|New uniform, but Hamilton still packs that same, sweet-swingin' bat of his.|
And he also comes with a lot of baggage.
(photo courtesy of Mike McCann's Field of Fotos)
Since I play in a league that requires to draft a LF, CF, and RF, I thought I would rank the outfield in this manner.
1. Ryan Braun: Another year of PED allegations is haunting yet another offseason for Braun. However, until there is something more concrete, apropos to possible punishment by the Commissioner's Office, there simply is no reason to drop Braun from the top spot.
2. Mike Trout: Phenom extraordinaire, Trout has proven to live up to the hype that was bestowed upon him last season. Would like to see him improve his approach at the plate, but the raw projections are predicting another huge year for the young Angel.
3. Carlos Gonzalez: Injury concerns are always a concern for CarGo, but he's only 27 and is ready to enter his prime of his career. Just like Trout, would like to see more patience at the plate, but his raw numbers alone, along with his age, are good enough to place him in this tier.
4. Josh Hamilton: Well, let's see: wrong side of 30, injury-prone outfielder, bad 2012, second half, choked in the postseason, and there's always that chance that he can be easily swayed to revert back to a dark past (alcoholism, drug addiction, etc.). Nevertheless, when he has all of those issues under control, the guy can definitely rake. However, as one will notice, he's not even the best LF on his own team.
5. Matt Holliday: Just like Hamilton, Holliday can still rake, but unlike Hamilton, he's proven to be a gamer as he has been able to play through a variety of injuries that would derail an average player. However, at 33, those injuries might be catching up to him. Add to the fact that he struck out more times than ever in 2012 and his BB:K was it's lowest since 2007 and I just feel obligated to warn you, the reader, to be wary of this guy. However, he's a "safe risk" to have on your team, but a risk nonetheless. If I were stuck in a situation where Holliday was the best player available in my slot, I would highly likely go after a younger, up-and-coming player at that position to hand-cuff with Holliday.
6. Yoenis Cespedes: Cespedes proved to be a major factor last season with the Oakland A's. He could threaten to have a 20/20 season in 2013, but the potential, raw, power numbers that he can produce is enough of a reason to draft this player.
7. Alex Gordon: Gordon has turned around his career after it looked like he would become a "bust" for the Kansas City Royals. His raw, counting stats are nothing to brag about, but a respectable contact rate to go along with a projected OPS between .820-.840 makes Gordon a solid pick at this position.
8. Martin Prado: Like mentioned before for the 3B, there is nothing flashy about Prado, but what he lacks in power, he more than makes up for it in versatility, superb contact rate, and a stout patience at the plate.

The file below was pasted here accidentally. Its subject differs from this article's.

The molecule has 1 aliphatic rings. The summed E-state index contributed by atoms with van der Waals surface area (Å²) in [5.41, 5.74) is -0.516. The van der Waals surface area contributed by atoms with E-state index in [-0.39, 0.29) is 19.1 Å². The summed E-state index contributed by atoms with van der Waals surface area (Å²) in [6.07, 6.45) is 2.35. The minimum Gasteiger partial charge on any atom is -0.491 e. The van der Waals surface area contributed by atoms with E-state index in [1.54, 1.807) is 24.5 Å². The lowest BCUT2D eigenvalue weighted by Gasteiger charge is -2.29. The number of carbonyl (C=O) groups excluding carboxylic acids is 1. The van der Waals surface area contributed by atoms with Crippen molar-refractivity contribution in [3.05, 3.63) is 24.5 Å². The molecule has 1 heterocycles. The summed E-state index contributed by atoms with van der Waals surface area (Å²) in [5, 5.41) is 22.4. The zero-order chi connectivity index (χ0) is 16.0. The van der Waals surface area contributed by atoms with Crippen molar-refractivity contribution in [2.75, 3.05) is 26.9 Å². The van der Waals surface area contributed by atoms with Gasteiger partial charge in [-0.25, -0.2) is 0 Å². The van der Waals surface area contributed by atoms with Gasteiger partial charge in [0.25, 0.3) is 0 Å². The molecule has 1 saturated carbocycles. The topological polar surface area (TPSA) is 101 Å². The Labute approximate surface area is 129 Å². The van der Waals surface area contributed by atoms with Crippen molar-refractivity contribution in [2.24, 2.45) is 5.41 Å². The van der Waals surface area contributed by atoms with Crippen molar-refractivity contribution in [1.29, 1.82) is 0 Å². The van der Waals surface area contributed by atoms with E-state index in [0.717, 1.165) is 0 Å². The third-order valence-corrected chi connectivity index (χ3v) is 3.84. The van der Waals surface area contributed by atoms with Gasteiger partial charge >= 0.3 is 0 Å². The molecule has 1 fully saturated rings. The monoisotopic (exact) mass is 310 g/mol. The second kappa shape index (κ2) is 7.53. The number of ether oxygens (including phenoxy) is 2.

9. Josh Willingham: His power is never in question as he has proven to possess ample amounts of it at three, different, pitcher-friendly ballparks. Age is a concern as he recently turned 34 years-old and injuries are magnified with Willingham; more than the other 30+ year-olds who've had a history of injuries. However, when healthy, Willingham is a legit source of power of the 30/100 variety.
The rest of the field:
- Desmond Jennings (who can put up good, solid numbers, but low on-base% and OPS means many slumps and struggles.
- Melky Cabrera (PED use)
- Mark Trumbo (even in the OF, there are better options than this strike-zone illiterate)
- Brett Gardner (speed, but no power)
- Shane Victorino (age, decrease in production)
- Jason Kubel (age, decrease in production)
- Carl Crawford (injuries, dramatic decrease in production)
- Michael Morse (power, strikes out too much, jury is still out)
- Carlos Quentin (power, but injury concerns)
- Logan Morrison (power, but injury concerns)
- David Murphy (solid numbers, but in platoon system)
- Ichiro Suzuki (speed, but lacks power, age has sapped his contact rate)
- Juan Pierre (speed, but lacks power, age concerns)
- Ryan Ludwick (power, but age concerns)
- Lucas Duda (good potential, but awful on defense)
As you can see, the Third Tier at LF is larger than the other positions, but doesn't provide greater depth at the position, per se. It offers a good mix of power and speed, but for a lot of these players, except for Jennings, the attributes are always exclusive from each other. There are a lot of question marks with all of these players, but at their best, they can become solid players. At their worst, they can cost you the season. Choose wisely.
Keep an eye on:
- Starling Marte (until I see that he's been officially named the starting LF for the Pittsburgh Pirates, I'm not ready to move him up to the Third Tier yet. And even so, he will struggle mightily in 2013).
- Matt Joyce (in daily leagues when he's hitting against right-handers)
- Jonny Gomes (in daily leagues when he's hitting against lefties)